Improving software security with static automated code analysis in an industry setting
Article first published online: 20 FEB 2012
Copyright © 2012 John Wiley & Sons, Ltd.
Software: Practice and Experience
Volume 43, Issue 3, pages 259–279, March 2013
How to Cite
Baca, D., Carlsson, B., Petersen, K. and Lundberg, L. (2013), Improving software security with static automated code analysis in an industry setting. Softw: Pract. Exper., 43: 259–279. doi: 10.1002/spe.2109
- Issue published online: 12 FEB 2013
- Article first published online: 20 FEB 2012
- Manuscript Accepted: 28 DEC 2011
- Manuscript Revised: 21 DEC 2011
- Manuscript Received: 1 JUL 2011
- static analysis;
- software security;
- static code analysis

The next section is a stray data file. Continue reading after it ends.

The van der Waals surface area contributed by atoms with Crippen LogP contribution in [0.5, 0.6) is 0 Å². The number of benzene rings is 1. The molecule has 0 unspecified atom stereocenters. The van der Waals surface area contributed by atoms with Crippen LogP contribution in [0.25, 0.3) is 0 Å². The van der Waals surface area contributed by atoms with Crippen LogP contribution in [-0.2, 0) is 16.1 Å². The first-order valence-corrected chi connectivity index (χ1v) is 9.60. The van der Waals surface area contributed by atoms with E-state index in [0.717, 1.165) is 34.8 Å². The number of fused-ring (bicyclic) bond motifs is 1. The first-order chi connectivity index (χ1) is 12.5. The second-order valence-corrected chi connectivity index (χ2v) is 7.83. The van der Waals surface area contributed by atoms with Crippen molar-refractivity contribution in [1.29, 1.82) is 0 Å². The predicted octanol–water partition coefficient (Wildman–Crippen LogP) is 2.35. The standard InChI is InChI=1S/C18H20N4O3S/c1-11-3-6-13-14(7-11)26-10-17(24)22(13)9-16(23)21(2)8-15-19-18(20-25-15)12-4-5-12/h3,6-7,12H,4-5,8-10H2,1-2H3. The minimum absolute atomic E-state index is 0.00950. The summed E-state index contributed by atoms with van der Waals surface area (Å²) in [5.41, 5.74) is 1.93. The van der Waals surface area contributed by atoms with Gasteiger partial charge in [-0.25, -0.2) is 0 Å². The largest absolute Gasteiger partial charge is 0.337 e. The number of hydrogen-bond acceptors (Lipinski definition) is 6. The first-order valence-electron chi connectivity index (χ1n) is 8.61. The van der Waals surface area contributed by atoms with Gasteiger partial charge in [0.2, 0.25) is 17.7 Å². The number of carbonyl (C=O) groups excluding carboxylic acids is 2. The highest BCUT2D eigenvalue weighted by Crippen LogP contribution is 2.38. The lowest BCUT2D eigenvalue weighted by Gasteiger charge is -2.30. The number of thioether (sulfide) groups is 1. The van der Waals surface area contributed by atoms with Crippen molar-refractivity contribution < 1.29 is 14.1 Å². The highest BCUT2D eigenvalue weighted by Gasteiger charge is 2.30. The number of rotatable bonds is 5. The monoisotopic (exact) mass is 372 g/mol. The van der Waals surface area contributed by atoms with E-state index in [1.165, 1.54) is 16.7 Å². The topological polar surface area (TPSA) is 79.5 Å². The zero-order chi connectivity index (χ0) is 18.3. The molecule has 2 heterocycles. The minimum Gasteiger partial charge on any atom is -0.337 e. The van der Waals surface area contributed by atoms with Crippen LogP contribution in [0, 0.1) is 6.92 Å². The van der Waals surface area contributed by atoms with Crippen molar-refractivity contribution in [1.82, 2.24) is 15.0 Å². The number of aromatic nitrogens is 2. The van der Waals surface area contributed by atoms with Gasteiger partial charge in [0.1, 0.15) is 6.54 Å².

Software security can be improved by identifying and correcting vulnerabilities. In order to reduce the cost of rework, vulnerabilities should be detected as early and efficiently as possible. Static automated code analysis is an approach for early detection. So far, only few empirical studies have been conducted in an industrial context to evaluate static automated code analysis. A case study was conducted to evaluate static code analysis in industry focusing on defect detection capability, deployment, and usage of static automated code analysis with a focus on software security. We identified that the tool was capable of detecting memory related vulnerabilities, but few vulnerabilities of other types. The deployment of the tool played an important role in its success as an early vulnerability detector, but also the developers perception of the tools merit. Classifying the warnings from the tool was harder for the developers than to correct them. The correction of false positives in some cases created new vulnerabilities in previously safe code. With regard to defect detection ability, we conclude that static code analysis is able to identify vulnerabilities in different categories. In terms of deployment, we conclude that the tool should be integrated with bug reporting systems, and developers need to share the responsibility for classifying and reporting warnings. With regard to tool usage by developers, we propose to use multiple persons (at least two) in classifying a warning. The same goes for making the decision of how to act based on the warning. Copyright © 2012 John Wiley & Sons, Ltd.